We'll sing the priceless Worth of the Triple State Brigade,
The Ironclad Brigade and the gallant Twenty-fourth.

4. Then through the midnight marching, our tongues all dry and parching,
To Chancellorsville we prest;
When, from the dead fast piling, the noblest souls were filing,
To the soldier's final rest.

CHORUS -- Then march, boys, march with the gallant Twenty-fourth,
.And through that dreary glade where those hero boys are laid,
We'll sing the priceless Worth of the Triple State Brigade,
The Ironclad Brigade and the gallant Twenty-fourth.

5. Next, thro' Gettysburg we trod; and still trusting in our God,
Thro' those Independence Days,
With our blood we soaked the sod, and o'er hundreds heaped the clod,
Their holy mound of praise.

CHORUS -- Then march, boys, march with the gallant Twenty-fourth,
And when that grassy glade, by our blue coats was o'erlaid,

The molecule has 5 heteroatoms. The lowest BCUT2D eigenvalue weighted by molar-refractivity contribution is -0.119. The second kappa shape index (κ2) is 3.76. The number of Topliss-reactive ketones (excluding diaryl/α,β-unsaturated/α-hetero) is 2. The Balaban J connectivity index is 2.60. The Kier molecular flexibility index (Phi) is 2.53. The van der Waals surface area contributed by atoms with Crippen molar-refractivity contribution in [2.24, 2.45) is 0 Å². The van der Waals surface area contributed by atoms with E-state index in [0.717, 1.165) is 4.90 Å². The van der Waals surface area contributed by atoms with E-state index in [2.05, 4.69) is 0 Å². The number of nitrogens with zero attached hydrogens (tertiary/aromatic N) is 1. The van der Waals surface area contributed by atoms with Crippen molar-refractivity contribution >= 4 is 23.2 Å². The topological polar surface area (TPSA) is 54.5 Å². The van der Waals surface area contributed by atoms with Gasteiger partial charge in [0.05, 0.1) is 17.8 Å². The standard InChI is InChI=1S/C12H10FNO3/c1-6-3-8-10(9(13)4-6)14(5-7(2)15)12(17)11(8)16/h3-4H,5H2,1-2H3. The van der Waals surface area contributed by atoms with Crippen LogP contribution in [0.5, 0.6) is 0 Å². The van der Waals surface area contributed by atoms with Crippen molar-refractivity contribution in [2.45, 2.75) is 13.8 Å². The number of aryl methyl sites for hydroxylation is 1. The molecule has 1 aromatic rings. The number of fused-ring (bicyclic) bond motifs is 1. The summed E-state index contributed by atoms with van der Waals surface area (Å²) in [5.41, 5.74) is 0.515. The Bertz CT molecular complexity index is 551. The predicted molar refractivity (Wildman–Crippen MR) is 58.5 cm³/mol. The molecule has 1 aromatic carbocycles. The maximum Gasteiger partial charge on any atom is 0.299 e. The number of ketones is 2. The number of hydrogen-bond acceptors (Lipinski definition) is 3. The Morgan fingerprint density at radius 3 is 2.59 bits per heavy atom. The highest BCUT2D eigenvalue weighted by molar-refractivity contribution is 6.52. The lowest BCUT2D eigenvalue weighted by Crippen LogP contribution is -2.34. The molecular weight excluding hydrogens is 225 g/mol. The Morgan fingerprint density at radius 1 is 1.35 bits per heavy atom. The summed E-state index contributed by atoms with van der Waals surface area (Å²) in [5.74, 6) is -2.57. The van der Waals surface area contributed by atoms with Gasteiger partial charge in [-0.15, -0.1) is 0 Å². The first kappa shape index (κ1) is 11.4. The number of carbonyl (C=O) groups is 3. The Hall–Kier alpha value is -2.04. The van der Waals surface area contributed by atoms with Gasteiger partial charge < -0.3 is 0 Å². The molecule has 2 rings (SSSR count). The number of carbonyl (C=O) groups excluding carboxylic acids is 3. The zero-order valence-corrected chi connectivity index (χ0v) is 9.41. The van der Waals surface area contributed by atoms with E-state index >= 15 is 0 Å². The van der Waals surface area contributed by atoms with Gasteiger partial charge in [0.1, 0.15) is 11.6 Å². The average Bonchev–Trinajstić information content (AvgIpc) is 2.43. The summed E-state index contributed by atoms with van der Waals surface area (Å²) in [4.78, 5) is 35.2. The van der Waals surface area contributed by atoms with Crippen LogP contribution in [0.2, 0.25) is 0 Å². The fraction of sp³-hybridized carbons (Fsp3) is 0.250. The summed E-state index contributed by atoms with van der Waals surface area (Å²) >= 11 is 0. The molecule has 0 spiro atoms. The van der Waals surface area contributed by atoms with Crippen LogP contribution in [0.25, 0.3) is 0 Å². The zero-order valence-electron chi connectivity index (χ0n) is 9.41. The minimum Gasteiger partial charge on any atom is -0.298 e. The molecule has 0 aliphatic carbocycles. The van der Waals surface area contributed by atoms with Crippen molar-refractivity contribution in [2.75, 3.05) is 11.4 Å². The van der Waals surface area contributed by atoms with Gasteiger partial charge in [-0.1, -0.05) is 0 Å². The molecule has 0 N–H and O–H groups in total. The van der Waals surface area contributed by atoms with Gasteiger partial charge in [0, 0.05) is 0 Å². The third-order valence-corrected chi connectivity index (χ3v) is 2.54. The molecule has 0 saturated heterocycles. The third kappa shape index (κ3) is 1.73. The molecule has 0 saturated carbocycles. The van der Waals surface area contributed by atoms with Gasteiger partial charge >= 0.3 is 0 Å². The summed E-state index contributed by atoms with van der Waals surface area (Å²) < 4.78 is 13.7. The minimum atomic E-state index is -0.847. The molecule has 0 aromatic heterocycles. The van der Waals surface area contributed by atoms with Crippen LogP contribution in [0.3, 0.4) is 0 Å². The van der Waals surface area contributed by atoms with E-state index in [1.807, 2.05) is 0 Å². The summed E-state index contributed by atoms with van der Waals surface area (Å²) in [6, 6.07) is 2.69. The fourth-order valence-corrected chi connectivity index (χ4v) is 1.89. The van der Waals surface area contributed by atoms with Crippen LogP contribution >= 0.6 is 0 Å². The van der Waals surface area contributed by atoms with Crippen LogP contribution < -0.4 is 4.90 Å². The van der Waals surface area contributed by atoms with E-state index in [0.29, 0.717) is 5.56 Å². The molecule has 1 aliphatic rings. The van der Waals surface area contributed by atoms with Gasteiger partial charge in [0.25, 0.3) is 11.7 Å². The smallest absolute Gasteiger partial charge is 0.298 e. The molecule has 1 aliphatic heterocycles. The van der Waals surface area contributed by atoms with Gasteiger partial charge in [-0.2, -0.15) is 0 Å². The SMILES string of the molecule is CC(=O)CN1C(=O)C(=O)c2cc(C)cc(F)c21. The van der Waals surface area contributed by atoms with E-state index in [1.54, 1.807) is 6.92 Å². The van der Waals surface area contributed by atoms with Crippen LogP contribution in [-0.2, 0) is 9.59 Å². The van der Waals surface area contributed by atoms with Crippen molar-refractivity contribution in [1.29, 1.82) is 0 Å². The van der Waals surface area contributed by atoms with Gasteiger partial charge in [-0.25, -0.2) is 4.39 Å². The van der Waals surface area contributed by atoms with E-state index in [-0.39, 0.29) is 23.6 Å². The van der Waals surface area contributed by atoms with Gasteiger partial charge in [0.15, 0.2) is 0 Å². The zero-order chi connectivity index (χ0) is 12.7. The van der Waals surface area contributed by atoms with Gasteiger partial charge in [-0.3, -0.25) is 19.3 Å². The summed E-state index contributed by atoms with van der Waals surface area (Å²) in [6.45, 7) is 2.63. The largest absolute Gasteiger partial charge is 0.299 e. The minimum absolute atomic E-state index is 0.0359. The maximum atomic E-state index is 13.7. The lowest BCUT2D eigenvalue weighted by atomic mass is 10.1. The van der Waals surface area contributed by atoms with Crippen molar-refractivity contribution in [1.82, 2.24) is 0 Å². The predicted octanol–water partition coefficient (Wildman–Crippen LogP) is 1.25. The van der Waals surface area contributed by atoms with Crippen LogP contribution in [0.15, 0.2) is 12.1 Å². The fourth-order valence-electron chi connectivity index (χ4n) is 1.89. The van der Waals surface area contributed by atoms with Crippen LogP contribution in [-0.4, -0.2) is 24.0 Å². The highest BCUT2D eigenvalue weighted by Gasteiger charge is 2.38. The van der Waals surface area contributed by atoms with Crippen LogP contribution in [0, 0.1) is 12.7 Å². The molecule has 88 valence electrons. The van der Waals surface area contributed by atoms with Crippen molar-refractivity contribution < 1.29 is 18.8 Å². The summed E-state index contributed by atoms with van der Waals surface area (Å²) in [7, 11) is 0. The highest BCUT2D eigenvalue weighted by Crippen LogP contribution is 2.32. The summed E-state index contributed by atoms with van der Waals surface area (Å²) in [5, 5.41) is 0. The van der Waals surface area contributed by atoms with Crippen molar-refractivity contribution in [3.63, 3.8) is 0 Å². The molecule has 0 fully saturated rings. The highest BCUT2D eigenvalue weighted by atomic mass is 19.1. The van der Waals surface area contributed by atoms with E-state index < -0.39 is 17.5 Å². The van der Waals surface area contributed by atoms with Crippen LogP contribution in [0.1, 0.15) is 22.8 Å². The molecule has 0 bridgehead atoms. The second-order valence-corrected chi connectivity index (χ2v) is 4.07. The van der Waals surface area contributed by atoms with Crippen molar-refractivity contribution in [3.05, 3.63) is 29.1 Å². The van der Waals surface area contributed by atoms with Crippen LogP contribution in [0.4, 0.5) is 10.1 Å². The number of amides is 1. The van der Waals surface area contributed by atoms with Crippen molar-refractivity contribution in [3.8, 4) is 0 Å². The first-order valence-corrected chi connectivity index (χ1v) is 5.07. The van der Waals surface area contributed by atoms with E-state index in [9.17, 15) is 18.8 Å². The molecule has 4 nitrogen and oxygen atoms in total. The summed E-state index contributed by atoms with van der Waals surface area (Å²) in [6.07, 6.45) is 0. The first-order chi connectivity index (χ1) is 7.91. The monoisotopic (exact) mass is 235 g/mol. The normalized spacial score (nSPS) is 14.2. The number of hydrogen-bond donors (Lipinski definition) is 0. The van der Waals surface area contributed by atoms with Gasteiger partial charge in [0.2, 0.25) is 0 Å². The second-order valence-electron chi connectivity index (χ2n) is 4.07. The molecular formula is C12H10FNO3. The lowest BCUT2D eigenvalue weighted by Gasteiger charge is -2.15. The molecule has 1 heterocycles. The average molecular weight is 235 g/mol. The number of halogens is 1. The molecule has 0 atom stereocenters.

We'll sing the priceless Worth of the Triple State Brigade,
The Ironclad Brigade and the gallant Twenty-fourth.

6. Then Peck our colors grasping, tho' death his form was clasping,
Still held them up in sight,
Till other hands were reaching, and other boys beseeching,
To bear them thru' the fight.

CHORUS -- So march, boys, march with the gallant Twenty-fourth,
And where they all were laid, Grace, Dickey, Safford, Speed,
We'll sing the priceless Worth of the Triple State Brigade,
The Ironclad Brigade and the gallant Twenty-fourth.

7. That flag now rent and tattered, by shell and bullet shattered,
Is sacred in our eyes;
For when the Captain found it, five brave ones were lying around it,
Who fell to save the prize.

CHORUS -- Then march, boys, march with the gallant Twenty-fourth,
Since by each broken blade, that on their breasts were laid,
They won immortal birth, for the Triple State Brigade,
For the Iron Clad. Brigade and our gallant Twenty-fourth.

8. What tho' fair maids be sighing, and what tho' wives are crying.
As they buckle on the belt,
Our flag is up and flying, and soldier boys are dying,
Where the battle's blows are dealt.

CHORUS--So march, boys, march with the gallant Twenty-fourth,
And if by hill or glade, in our blanket robes we're laid,
Still our land shall see the worth of our Triple State Brigade,
The Iron Clad Brigade and the gallant Twenty-fourth.